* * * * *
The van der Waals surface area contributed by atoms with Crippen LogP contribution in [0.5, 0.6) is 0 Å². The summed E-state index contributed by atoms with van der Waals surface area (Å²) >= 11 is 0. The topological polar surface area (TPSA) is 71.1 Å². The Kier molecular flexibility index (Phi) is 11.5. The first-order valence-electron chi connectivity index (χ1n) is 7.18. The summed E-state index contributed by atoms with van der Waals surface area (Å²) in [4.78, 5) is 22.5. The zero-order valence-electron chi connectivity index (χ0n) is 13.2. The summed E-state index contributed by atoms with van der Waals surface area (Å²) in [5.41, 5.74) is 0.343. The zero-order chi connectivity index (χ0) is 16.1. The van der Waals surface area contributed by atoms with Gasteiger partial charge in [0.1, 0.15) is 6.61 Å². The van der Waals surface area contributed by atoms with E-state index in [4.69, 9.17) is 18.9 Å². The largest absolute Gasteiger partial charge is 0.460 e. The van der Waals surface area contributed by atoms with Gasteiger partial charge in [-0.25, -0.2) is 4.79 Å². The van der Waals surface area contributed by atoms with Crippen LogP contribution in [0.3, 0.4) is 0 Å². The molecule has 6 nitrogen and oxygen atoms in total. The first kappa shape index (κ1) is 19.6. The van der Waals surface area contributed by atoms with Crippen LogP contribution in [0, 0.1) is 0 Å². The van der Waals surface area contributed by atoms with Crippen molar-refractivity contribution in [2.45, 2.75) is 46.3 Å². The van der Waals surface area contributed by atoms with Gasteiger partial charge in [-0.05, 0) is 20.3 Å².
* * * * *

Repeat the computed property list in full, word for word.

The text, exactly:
The van der Waals surface area contributed by atoms with Crippen LogP contribution in [0.5, 0.6) is 0 Å². The summed E-state index contributed by atoms with van der Waals surface area (Å²) >= 11 is 0. The topological polar surface area (TPSA) is 71.1 Å². The Kier molecular flexibility index (Phi) is 11.5. The first-order valence-electron chi connectivity index (χ1n) is 7.18. The summed E-state index contributed by atoms with van der Waals surface area (Å²) in [4.78, 5) is 22.5. The zero-order valence-electron chi connectivity index (χ0n) is 13.2. The summed E-state index contributed by atoms with van der Waals surface area (Å²) in [5.41, 5.74) is 0.343. The zero-order chi connectivity index (χ0) is 16.1. The van der Waals surface area contributed by atoms with Gasteiger partial charge in [0.1, 0.15) is 6.61 Å². The van der Waals surface area contributed by atoms with E-state index in [4.69, 9.17) is 18.9 Å². The largest absolute Gasteiger partial charge is 0.460 e. The van der Waals surface area contributed by atoms with Gasteiger partial charge in [-0.25, -0.2) is 4.79 Å². The van der Waals surface area contributed by atoms with Crippen LogP contribution in [0.3, 0.4) is 0 Å². The molecule has 6 nitrogen and oxygen atoms in total. The first kappa shape index (κ1) is 19.6. The van der Waals surface area contributed by atoms with Crippen LogP contribution in [0, 0.1) is 0 Å². The van der Waals surface area contributed by atoms with Crippen molar-refractivity contribution in [2.45, 2.75) is 46.3 Å². The van der Waals surface area contributed by atoms with Gasteiger partial charge in [-0.05, 0) is 20.3 Å².